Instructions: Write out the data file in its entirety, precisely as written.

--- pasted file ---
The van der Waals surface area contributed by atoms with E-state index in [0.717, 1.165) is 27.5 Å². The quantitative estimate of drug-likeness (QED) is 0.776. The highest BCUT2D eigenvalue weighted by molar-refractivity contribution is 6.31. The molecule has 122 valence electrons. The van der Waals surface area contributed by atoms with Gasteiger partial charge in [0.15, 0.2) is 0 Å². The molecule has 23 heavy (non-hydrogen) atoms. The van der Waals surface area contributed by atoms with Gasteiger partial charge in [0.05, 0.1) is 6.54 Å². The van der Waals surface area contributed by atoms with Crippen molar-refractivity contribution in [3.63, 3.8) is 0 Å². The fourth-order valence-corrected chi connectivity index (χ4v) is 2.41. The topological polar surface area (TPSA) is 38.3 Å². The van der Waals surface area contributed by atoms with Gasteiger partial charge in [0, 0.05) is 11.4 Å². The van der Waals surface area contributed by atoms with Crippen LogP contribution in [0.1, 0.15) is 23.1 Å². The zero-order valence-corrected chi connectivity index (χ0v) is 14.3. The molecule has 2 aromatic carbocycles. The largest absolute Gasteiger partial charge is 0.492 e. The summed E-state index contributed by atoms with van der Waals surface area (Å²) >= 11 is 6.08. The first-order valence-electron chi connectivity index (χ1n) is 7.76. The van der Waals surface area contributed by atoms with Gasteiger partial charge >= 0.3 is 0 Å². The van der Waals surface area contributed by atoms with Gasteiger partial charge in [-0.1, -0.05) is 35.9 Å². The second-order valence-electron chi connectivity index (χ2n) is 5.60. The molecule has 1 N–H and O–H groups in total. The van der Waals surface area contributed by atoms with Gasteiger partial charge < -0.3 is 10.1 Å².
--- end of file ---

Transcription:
The van der Waals surface area contributed by atoms with E-state index in [0.717, 1.165) is 27.5 Å². The quantitative estimate of drug-likeness (QED) is 0.776. The highest BCUT2D eigenvalue weighted by molar-refractivity contribution is 6.31. The molecule has 122 valence electrons. The van der Waals surface area contributed by atoms with Gasteiger partial charge in [0.15, 0.2) is 0 Å². The molecule has 23 heavy (non-hydrogen) atoms. The van der Waals surface area contributed by atoms with Gasteiger partial charge in [0.05, 0.1) is 6.54 Å². The van der Waals surface area contributed by atoms with Crippen molar-refractivity contribution in [3.63, 3.8) is 0 Å². The fourth-order valence-corrected chi connectivity index (χ4v) is 2.41. The topological polar surface area (TPSA) is 38.3 Å². The van der Waals surface area contributed by atoms with Gasteiger partial charge in [0, 0.05) is 11.4 Å². The van der Waals surface area contributed by atoms with Crippen LogP contribution in [0.1, 0.15) is 23.1 Å². The zero-order valence-corrected chi connectivity index (χ0v) is 14.3. The molecule has 2 aromatic carbocycles. The largest absolute Gasteiger partial charge is 0.492 e. The summed E-state index contributed by atoms with van der Waals surface area (Å²) >= 11 is 6.08. The first-order valence-electron chi connectivity index (χ1n) is 7.76. The van der Waals surface area contributed by atoms with Gasteiger partial charge >= 0.3 is 0 Å². The van der Waals surface area contributed by atoms with Gasteiger partial charge in [-0.1, -0.05) is 35.9 Å². The second-order valence-electron chi connectivity index (χ2n) is 5.60. The molecule has 1 N–H and O–H groups in total. The van der Waals surface area contributed by atoms with Gasteiger partial charge < -0.3 is 10.1 Å².